Apologize to yourself for being impacted. It matters. Self-apologies address our odd guilt. Sometimes we have to forgive ourselves for how we feel. We don't get to choose we feel though, so take that to heart. Apologies to ourselves also helps us reflective when we've made mistakes, hurt people, or caused harm. It's us saying sorry for who we were in those moments. It's saying to yourself "I'm sorry I did this." It's a conversation with yourself where you come to terms with has occurred, you go give yourself grace to be a mess, and you strive to get it together. So many times asks for apologies never come, and yet still, we need to apologizes to us, and forgive ourselves for our own sakes. Better yet taking that energy, and offering an apology that was unprompted. More on forgiveness here. Receiving an apology does not grant automatic forgiveness or restoring relationships. Relationships are changed, and we have to change with them. People need time and space to assess how they feel about you. Sometimes we need an apology, and need to let go of a person after we receive it.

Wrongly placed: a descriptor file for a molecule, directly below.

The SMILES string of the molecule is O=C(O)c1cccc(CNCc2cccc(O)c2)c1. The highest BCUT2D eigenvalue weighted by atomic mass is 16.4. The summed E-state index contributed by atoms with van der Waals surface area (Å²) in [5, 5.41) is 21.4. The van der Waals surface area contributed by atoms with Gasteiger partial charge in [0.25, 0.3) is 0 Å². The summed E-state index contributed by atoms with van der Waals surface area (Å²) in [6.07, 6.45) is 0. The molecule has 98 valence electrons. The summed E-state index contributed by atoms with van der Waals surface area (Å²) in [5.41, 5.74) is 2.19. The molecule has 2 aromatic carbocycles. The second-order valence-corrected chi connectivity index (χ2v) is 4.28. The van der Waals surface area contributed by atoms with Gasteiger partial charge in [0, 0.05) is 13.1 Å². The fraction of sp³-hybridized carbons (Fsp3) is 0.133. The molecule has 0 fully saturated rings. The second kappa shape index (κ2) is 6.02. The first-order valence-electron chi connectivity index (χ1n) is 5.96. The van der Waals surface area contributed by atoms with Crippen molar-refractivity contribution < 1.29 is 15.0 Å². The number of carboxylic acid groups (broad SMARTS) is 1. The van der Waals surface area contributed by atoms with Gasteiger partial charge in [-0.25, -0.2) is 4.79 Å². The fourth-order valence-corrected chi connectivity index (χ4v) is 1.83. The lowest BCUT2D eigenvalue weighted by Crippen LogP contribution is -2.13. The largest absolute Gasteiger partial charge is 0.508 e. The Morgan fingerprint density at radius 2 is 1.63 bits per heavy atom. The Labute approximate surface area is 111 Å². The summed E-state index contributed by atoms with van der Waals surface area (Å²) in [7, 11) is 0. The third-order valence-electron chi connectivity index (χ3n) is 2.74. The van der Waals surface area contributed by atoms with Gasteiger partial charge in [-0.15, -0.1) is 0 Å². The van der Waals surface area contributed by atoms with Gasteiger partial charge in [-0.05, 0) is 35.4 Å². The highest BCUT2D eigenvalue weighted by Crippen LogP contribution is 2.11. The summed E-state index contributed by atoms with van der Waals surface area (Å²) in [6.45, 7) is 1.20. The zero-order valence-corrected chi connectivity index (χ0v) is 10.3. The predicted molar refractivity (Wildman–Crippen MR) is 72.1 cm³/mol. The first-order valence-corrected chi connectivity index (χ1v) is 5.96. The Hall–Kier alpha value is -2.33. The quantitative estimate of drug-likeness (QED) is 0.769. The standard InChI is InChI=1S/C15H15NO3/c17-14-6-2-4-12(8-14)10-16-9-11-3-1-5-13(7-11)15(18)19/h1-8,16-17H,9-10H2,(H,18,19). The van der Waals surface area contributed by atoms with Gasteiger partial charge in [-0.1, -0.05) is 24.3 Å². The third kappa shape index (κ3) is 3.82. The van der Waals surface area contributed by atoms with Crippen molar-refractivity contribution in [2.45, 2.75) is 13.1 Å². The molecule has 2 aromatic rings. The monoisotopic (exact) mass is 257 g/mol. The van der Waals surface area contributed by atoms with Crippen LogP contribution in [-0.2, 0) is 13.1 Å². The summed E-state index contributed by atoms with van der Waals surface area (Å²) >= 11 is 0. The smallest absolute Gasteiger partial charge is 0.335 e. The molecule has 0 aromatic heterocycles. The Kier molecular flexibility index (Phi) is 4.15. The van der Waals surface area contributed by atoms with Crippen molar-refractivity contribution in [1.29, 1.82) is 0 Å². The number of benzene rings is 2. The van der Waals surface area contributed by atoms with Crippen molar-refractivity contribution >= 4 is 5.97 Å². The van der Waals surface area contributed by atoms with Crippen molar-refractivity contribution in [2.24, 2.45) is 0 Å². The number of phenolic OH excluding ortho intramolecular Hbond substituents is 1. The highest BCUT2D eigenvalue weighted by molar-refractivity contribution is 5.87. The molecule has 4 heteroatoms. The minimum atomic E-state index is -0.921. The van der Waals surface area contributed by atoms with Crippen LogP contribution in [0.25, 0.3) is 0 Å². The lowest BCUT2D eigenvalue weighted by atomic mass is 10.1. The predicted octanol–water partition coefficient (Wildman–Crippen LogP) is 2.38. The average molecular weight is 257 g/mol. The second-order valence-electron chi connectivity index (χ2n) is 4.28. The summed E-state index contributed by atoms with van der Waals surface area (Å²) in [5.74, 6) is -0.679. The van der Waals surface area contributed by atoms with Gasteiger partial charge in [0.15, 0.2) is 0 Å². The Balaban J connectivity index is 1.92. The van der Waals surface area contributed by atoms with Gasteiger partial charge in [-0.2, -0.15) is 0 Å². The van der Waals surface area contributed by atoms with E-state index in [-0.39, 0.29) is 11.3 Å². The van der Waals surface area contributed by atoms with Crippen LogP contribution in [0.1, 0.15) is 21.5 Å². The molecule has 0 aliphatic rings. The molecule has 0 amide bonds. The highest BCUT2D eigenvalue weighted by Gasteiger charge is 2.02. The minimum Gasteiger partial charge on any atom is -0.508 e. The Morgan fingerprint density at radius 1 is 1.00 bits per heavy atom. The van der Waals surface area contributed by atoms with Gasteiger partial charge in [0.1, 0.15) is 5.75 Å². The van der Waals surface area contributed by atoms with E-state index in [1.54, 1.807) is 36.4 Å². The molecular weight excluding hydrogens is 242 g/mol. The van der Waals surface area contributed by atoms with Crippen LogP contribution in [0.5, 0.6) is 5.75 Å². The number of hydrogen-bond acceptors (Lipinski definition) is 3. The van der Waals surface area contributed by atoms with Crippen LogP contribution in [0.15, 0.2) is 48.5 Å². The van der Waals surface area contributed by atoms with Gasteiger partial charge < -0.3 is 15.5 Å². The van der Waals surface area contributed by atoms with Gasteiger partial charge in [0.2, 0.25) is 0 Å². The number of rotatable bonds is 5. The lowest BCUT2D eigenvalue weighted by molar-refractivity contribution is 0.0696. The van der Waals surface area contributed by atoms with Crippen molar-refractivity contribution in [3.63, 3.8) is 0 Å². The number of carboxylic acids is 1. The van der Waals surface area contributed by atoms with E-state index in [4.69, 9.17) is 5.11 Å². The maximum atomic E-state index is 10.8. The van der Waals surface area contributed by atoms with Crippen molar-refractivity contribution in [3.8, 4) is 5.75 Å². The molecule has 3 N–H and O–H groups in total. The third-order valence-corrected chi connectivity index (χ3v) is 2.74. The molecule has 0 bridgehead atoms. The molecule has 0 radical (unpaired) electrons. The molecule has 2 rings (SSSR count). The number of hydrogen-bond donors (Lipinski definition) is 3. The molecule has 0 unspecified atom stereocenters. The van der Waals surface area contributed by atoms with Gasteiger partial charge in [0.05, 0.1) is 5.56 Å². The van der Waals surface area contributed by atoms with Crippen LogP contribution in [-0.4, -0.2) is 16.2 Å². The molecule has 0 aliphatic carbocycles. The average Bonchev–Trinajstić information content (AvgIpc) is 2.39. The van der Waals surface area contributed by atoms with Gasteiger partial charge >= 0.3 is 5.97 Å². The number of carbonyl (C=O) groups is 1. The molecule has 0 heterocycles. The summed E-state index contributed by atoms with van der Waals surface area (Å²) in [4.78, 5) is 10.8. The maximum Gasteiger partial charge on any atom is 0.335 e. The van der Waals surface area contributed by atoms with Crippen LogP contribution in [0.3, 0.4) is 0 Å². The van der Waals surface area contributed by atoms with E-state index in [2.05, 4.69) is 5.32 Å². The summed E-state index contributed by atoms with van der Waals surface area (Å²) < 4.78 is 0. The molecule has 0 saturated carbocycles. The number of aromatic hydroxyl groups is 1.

My parents via mom apologized to me recently, and it has been staying with me. I had already forgiven them years ago, and no longer have that weight on my soul, but in being present, I knew I had to take it to heart. It still felt good. It still was affirming. It was an acknowledgement that my feelings were valid, and that they recognized how they impacted me. What stood out to me most was the way I did not lessen the blow by saying it was okay, or that I was past it. I felt the heaviness be there. Consequences have purpose, and people need to feel the weight of their impact before they let go of it. Just for a moment. We don't have to downplay harm. I accepted their apology, and know it was sincere because she named specific things that happened - neglect/isolation, burdening, emotional labor, etc. Also, wow what a powerful experience to have someone in a position of authority, and someone I care deeply about apologize, unprompted, for their impact. It meant a whole lot. And, they have spoken to me and behaved differently - that proves their commitment to being better. I wonder now how this would have been if I hadn't been ahead of them in letting go of their impact on me. Can you imagine, if people in positions of power had the courage to own their impact, apologize, and be better?